Weds 9th June: Carefully laid plans

As usual (always?) my carefully thought out schedule for the day didn’t work as planned.  What I had arranged was that I’d be at AFCD at 2pm and leave by 2.30pm after having picked up the two doglets that were ready to go.  Then I could be at Tai Po early enough to sort out some new shelter arrangements for the dogs that needed it.

The first thing to throw the timing out of whack was that my lift (from the mailing address office in Aberdeen to AFCD in Pokfulam) got lost, so we arrive thirty minutes later than anticipated.  Then rather than just the two doglets, a whole load of new dogs had arrived, many of them surrenders meaning that they were free to go without the standard four day wait.  They included two ten-year olds, a Pekingese and a golden retriever, and a two-year old sheltie who actually also looked the same age as the others.  I only had three travel crates with me, so the small dogs got priority and I promised the retriever (and others) that I’d be back.

Both the peke and the sheltie were well overweight, something that might be expected in a ten year-old (although not at all necessary), but is terrible to see in a young dog.  The poor sheltie could barely walk as it had no muscle in its back legs, and it had obviously never been out of its home before, something that was evident from its behaviour.  As well as growling at me and backing into a corner when I went into the kennel, it was the first time that I have ever seen a pet dog do a “crocodile roll” when I tried to lead it out. 

This is something that many stray dogs so when they’re not used to having anything round their necks, and their only previous experience was the dog catcher’s noose.  They roll and roll, trying to free themselves, but actually only tightening the looped leash around their necks.  Then they start to bite at the leash, so frantically that their gums start to bleed, and often defacate at the same time.

I’ve seen this behaviour so many times that I can almost always handle it, and know what to do to calm the dog so that I can loosen the leash and then either coax the dog into a crate or pick it up.  With the sheltie, it finally relented and agreed to walk with me to the “checking out” desk, but it was clearly as traumatised by the experience as any of the stray dogs are.

All of this took more time than I had bargained for (one of the doglets was also not keen on the idea of getting into a crate or being microchipped), so by the time the van arrived at Tai Po it was already quite late.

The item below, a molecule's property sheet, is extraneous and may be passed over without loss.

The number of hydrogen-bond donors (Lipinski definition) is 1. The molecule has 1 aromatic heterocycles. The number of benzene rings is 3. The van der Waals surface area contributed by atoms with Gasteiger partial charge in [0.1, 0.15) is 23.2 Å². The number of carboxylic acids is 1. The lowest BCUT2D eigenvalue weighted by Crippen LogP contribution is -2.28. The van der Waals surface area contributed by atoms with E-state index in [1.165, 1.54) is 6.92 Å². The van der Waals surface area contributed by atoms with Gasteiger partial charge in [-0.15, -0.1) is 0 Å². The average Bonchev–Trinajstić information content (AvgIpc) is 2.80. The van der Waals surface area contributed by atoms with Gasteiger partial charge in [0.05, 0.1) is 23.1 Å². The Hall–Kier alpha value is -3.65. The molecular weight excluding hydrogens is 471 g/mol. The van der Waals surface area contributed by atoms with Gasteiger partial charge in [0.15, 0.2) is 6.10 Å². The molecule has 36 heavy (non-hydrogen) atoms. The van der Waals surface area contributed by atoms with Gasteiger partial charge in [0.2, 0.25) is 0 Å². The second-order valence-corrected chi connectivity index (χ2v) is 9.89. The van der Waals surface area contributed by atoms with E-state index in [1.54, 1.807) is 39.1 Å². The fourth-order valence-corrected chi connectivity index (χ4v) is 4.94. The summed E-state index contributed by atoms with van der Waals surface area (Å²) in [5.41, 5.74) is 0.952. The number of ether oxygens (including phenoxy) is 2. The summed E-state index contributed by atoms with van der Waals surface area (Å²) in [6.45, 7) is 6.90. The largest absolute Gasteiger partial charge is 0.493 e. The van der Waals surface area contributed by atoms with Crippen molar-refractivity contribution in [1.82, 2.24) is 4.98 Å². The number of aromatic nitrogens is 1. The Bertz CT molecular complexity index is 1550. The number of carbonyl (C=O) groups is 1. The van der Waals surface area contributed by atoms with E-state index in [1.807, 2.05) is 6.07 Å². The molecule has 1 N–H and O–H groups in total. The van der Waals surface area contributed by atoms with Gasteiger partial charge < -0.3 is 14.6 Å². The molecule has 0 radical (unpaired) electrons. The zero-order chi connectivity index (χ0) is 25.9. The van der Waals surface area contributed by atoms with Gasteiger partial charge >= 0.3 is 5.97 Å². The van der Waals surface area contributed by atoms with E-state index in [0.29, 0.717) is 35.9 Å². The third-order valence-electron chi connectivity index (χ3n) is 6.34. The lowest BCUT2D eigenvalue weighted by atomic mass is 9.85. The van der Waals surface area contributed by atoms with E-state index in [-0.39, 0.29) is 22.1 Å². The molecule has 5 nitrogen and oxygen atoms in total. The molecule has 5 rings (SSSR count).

It was also the first time that the SPCA mobile clinic had come to us, something that will be a weekly event from now on and a very welcome one.  It meant that the new dogs could immediately have a health check, vaccination, heartworm test etc, although we agreed that the sheltie’s blood test could wait until she was more settled and she just got a quick jab for now. She and the fat peke will join the other small dogs in the house, and hopefully she’ll start to lose weight as she gains confidence.

So by the time all of the dogs had been seen and sorted out, it was already time for me to leave.  Where does all the time go?

I got a rap on the knuckles (not literally) from our trainer, Mark, for my comment yesterday about Murphy and his guilty behaviour. Dogs don’t feel guilt, and the “look” that many people say is a guilty one (after a dog has done something like having a toilet accident), has nothing to do with guilt but is more fearful anticipation of an owner’s response, though to what the dog isn’t sure.  This is common in situations where an owner is regularly out for long periods and  finds that a dog has done something “naughty” in his/her absence.  The dog then gets punished but has no idea why, as in its mind it can’t connect the deed carried out some time before with the punishment. The dog then starts to connect an owner coming home with being punished, so the “guilty” look is simply anticipation of the owner’s displeasure and subsequent punishment.

However, as I have never punished Murphy and didn’t even have time to respond to finding my underwear on the bed before Murphy came creeping towards me, I can’t really explain what this behaviour is or where it came from.  I know that dogs vary in intelligence immensely, just as people do, and Murphy is one very smart cookie.  Minky and Sparkle, for example, have absolutely no idea about ‘good’ or ‘bad’ behaviour, and no matter how loudly I let my displeasure be known (after finding yet another stolen and chewed item), it makes no difference and they continue to bounce around, joshing and playing with each other, as if nothing has happened.  They simply don’t have the intelligence to even notice the difference in my mood, let alone feel any remorse.

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